Death is probably at the top of the list of things that people try not to spend a lot of time thinking about. Inevitably, death rears its head up when a family member or a close relative expires.
Next of kin usually has the responsibility of handling the affairs of the estate: settling bills, distributing inheritances, and disposing of property. Much discussion centers around which heir will acquire a specific item, especially if a will can't be found. Typical interest centers on the subjects of cash, stocks, bonds, real estate, and other investments.
Well, what about the firearms? Who gets them? It is estimated that about 300 million guns are owned by about 100 million citizens in this country. In fact, according to a recent "Wonkblog" estimate - based on BATFE surveys -. the average gun owning household had 8.1 firearms in 2013. This figure is almost a 100 percent increase from the estimated 4.2 firearms in gun owning households in 1994.
If you were to suddenly die, who would you want to receive your guns? Have you even given the matter any thought? Do you even have any family members or friends who actually like guns?
It is too easy to assume that there will be immediate family members who will have an interest in your guns. At the risk of potentially having you to initiate an awkward conversation with family and friends, I am giving you the task of planning the future of your guns.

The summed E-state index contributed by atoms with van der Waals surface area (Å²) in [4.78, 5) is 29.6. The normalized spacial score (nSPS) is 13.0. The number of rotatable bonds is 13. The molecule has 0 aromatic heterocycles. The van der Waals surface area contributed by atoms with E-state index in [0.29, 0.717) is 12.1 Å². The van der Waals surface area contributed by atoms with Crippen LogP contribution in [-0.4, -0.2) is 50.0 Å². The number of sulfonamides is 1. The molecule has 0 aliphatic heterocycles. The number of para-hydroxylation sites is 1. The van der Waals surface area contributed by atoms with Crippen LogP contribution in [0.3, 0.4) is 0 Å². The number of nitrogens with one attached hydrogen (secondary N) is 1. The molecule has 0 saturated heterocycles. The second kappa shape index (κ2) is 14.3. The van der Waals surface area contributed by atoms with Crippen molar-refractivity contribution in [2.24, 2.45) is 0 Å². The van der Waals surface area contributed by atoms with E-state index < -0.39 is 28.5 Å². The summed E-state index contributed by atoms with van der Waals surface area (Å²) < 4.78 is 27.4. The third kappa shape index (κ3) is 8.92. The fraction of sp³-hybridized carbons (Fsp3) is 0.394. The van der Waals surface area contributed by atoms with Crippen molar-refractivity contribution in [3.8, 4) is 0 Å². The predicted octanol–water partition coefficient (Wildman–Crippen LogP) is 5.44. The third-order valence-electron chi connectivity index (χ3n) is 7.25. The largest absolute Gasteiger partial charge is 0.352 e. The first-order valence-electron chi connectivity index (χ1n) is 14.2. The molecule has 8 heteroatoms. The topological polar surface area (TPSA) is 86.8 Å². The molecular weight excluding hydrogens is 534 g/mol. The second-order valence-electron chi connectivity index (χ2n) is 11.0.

In some cases, surviving wives suddenly become "gun widows." Not only do they have to find a way to cope with the sudden loss of their husband, but they now also have the undesirable status of being a reluctant gun owner. They have firearms in their homes that they do not want, do not know what to do with them, and do not know how to dispose of them.
As an ardent supporter of gun rights, the last thing that I would want is for one of my heirs to swap each of my guns for a $50 grocery store gift card. I would want my guns to have a loving and appreciative home rather than to be melted down into a molten mass by the local police department.
So, while I have your attention, please make the time to plan the future of your guns. Find out who wants them, make an inventory or what you have, and specify your desires in a will.
If - by chance - you can't find a home for your guns after your death, please kindly consider donating them to the NRA's "Firearm For Freedom Fund." They accept firearm donations and use the proceeds to support NRA programs.
Rick Ector is a National Rifle Association credentialed Firearms Trainer, who provides Michigan CCW Class training in Detroit for students at his firearms school - Rick's Firearm Academy of Detroit.
Ector is a recognized expert in firearm safety and has been featured extensively in the national and local media: Associated Press, UPI, Fox News, USA Today, New York Times, NRAnews, Guns Digest, Tactical-Life, The Truth About Guns, The Politics Daily, Fox News Detroit, The Detroit News, The Detroit Examiner, WJLB, WGPR, and the UrbanShooterPodcast.
For more info about free shooting lessons for women and Michigan CCW Classes, please contact:
Rick's Firearm Academy of Detroit
If this information was useful for you, would you please make a small recurring donation to support this site?